This is a restless time. I see it in my friends and sense it in my peers, and can feel it stirring, stretching, settling in my own chest. The weather echoes this unquiet — the lion and the lamb have not yet reached a truce.

The walls of my apartment are sky blue, and yet there is no freedom there. Instead, I have opted to follow the real skies north for a few days. As I slowed to an energetic crawl down a side road the other day (yes, I opted for the “scenic route”), gale-force winds swept ice crystals and reddish dust in equally blinding amounts across my path, directly perpendicular to the nose of my little rented Sentra. Was this some sort of sign? Is my current course the opposite of where the world says I should be?

Maybe it’s just the wind.

Change is inevitable. Without change, progress is impossible. Nothing changes if nothing changes. And yet, no amount of common sense or inspirational truths make change any less excruciating for me.

The older I get, the more familiar I am with my own discomfort regarding big changes. Growing up, I experienced a moderate amount of traumatic alterations to my life, some of which I’ve only just begun to reflect upon as a 28-year-old. As I’ve been gradually unpacking the last two decades, a lightbulb moment:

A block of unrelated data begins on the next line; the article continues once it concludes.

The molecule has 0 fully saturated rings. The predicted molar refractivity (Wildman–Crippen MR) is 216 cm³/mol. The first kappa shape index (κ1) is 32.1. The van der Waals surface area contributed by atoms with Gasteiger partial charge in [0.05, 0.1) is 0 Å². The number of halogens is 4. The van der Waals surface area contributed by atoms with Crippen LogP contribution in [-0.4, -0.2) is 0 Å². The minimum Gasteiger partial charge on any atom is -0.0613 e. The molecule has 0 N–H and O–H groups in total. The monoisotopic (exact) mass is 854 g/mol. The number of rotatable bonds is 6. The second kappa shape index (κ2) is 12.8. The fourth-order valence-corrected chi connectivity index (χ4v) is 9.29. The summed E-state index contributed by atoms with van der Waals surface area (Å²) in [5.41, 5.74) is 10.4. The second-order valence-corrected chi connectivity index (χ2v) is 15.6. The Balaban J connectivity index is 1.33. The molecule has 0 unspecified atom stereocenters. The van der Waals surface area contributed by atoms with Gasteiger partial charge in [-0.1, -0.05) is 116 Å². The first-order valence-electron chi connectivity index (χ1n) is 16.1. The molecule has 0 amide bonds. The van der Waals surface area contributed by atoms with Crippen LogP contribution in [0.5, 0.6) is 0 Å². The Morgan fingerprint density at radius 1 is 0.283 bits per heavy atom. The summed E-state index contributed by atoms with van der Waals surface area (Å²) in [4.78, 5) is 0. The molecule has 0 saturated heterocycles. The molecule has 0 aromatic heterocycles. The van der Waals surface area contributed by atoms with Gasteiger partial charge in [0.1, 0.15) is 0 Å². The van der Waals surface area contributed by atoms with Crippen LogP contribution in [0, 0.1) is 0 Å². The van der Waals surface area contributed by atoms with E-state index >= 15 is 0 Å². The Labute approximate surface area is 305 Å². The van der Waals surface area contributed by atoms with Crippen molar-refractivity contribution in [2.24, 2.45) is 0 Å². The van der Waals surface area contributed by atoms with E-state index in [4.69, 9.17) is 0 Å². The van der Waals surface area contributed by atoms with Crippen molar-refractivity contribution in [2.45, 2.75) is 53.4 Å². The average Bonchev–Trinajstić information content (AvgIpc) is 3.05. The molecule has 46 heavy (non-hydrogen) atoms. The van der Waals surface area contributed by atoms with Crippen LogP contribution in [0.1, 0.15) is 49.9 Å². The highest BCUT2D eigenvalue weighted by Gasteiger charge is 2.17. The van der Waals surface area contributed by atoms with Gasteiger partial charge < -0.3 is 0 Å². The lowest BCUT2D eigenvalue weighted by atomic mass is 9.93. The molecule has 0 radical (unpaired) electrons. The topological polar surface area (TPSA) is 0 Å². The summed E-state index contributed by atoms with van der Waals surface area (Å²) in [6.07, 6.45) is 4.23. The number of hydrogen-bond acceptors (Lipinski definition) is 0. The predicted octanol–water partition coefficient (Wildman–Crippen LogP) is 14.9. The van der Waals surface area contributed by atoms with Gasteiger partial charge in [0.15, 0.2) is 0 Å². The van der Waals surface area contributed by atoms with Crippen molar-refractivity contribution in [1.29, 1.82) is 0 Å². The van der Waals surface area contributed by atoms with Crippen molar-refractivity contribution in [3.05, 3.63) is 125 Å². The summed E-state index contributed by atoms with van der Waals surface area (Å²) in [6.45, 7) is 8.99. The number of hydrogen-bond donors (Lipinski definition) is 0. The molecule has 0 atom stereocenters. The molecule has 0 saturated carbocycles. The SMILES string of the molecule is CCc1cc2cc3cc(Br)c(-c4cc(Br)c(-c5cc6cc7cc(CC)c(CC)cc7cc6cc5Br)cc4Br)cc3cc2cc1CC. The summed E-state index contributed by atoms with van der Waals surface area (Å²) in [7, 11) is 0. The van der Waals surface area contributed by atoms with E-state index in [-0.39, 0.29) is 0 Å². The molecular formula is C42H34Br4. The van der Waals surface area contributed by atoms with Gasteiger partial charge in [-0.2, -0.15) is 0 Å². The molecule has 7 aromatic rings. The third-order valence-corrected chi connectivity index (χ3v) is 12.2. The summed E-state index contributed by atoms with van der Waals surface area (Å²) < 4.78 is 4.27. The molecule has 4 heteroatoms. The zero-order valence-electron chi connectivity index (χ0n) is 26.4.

I dread change because when it’s been thrown my way, I’ve rarely been given the time, space, and encouragement to explore and subsequently express my own reactions to it.

Changes sure did happen in my young life, and happen hard, but absent was the space for me to have feelings about these things, and furthermore, the space to choose to express or reject or even identify them. There was rarely any sort of in-depth discussion or questions about such matters. I did not often feel like I was in a situation where my thoughts and feelings were an item of interest or concern, or even worthy of acknowledgment. Things were happening to me and around me, and I did not know how to express myself to confront them.

As an adult, I have difficulty confiding in people, and I am often extremely anxious when I try to articulate what I’m feeling, even to my closest friends. This is directly at odds with my overactive sense of empathy, hyper-awareness of the norms of social communication, and my extremely sensitive nature, and will potentially be, as I’m coming to realize, my inevitable emotional and/or social downfall.

[Hi, I’m Emily, and I very often live in my own head.]

Yesterday I went snowshoeing in the Blue Mountains. This morning I hiked 8km of the Bruce Trail. This evening I’m taking full advantage of the bathtub in my motel room (also, I’ve spoiled myself with an $18 bottle of Baco Noir!). I’m up here alone — I have the time and I have the space to process what I need to process, even if I’m not entirely certain what that is.

One of my best friends is moving half a county away next week. I have feelings about this. I have been contemplating how to handle my image both as a musician and as an avid feminist without selling out either way. Predictably, this also gives me many feelings. Spring is coming, eventually, assuredly — and I get spring feelings REAL bad.

I am restless and I know you are too — change is change, and change is happening. But now I want to talk about it.